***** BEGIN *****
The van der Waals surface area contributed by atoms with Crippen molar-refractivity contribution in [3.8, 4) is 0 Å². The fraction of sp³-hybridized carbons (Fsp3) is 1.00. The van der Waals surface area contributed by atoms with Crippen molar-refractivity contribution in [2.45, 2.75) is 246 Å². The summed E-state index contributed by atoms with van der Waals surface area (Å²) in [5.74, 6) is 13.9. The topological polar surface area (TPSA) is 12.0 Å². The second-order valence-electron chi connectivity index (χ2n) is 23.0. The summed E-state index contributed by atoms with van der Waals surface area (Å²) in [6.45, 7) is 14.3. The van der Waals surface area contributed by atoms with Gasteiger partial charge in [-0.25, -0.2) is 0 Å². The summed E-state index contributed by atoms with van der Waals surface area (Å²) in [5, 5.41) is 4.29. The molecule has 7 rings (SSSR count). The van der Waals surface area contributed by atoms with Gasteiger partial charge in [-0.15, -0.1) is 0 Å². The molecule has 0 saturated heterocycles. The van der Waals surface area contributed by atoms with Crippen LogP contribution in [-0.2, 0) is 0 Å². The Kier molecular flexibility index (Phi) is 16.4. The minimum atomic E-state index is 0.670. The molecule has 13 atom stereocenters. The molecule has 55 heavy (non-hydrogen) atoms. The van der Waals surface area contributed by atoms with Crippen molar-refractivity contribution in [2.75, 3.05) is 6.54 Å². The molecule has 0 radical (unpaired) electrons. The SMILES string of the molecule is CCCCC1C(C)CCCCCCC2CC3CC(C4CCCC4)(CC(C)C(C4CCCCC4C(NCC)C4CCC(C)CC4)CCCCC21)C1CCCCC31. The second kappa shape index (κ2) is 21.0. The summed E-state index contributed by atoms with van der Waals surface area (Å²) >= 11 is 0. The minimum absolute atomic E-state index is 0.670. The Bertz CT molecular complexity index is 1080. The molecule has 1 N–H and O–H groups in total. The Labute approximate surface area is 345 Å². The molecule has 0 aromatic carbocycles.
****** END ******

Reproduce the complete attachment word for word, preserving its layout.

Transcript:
The van der Waals surface area contributed by atoms with Crippen molar-refractivity contribution in [3.8, 4) is 0 Å². The fraction of sp³-hybridized carbons (Fsp3) is 1.00. The van der Waals surface area contributed by atoms with Crippen molar-refractivity contribution in [2.45, 2.75) is 246 Å². The summed E-state index contributed by atoms with van der Waals surface area (Å²) in [5.74, 6) is 13.9. The topological polar surface area (TPSA) is 12.0 Å². The second-order valence-electron chi connectivity index (χ2n) is 23.0. The summed E-state index contributed by atoms with van der Waals surface area (Å²) in [6.45, 7) is 14.3. The van der Waals surface area contributed by atoms with Gasteiger partial charge in [-0.25, -0.2) is 0 Å². The summed E-state index contributed by atoms with van der Waals surface area (Å²) in [5, 5.41) is 4.29. The molecule has 7 rings (SSSR count). The van der Waals surface area contributed by atoms with Gasteiger partial charge in [-0.15, -0.1) is 0 Å². The molecule has 0 saturated heterocycles. The van der Waals surface area contributed by atoms with Crippen LogP contribution in [-0.2, 0) is 0 Å². The Kier molecular flexibility index (Phi) is 16.4. The minimum atomic E-state index is 0.670. The molecule has 13 atom stereocenters. The molecule has 55 heavy (non-hydrogen) atoms. The van der Waals surface area contributed by atoms with Crippen molar-refractivity contribution in [2.75, 3.05) is 6.54 Å². The molecule has 0 radical (unpaired) electrons. The SMILES string of the molecule is CCCCC1C(C)CCCCCCC2CC3CC(C4CCCC4)(CC(C)C(C4CCCCC4C(NCC)C4CCC(C)CC4)CCCCC21)C1CCCCC31. The second kappa shape index (κ2) is 21.0. The summed E-state index contributed by atoms with van der Waals surface area (Å²) >= 11 is 0. The minimum absolute atomic E-state index is 0.670. The Bertz CT molecular complexity index is 1080. The molecule has 1 N–H and O–H groups in total. The Labute approximate surface area is 345 Å². The molecule has 0 aromatic carbocycles.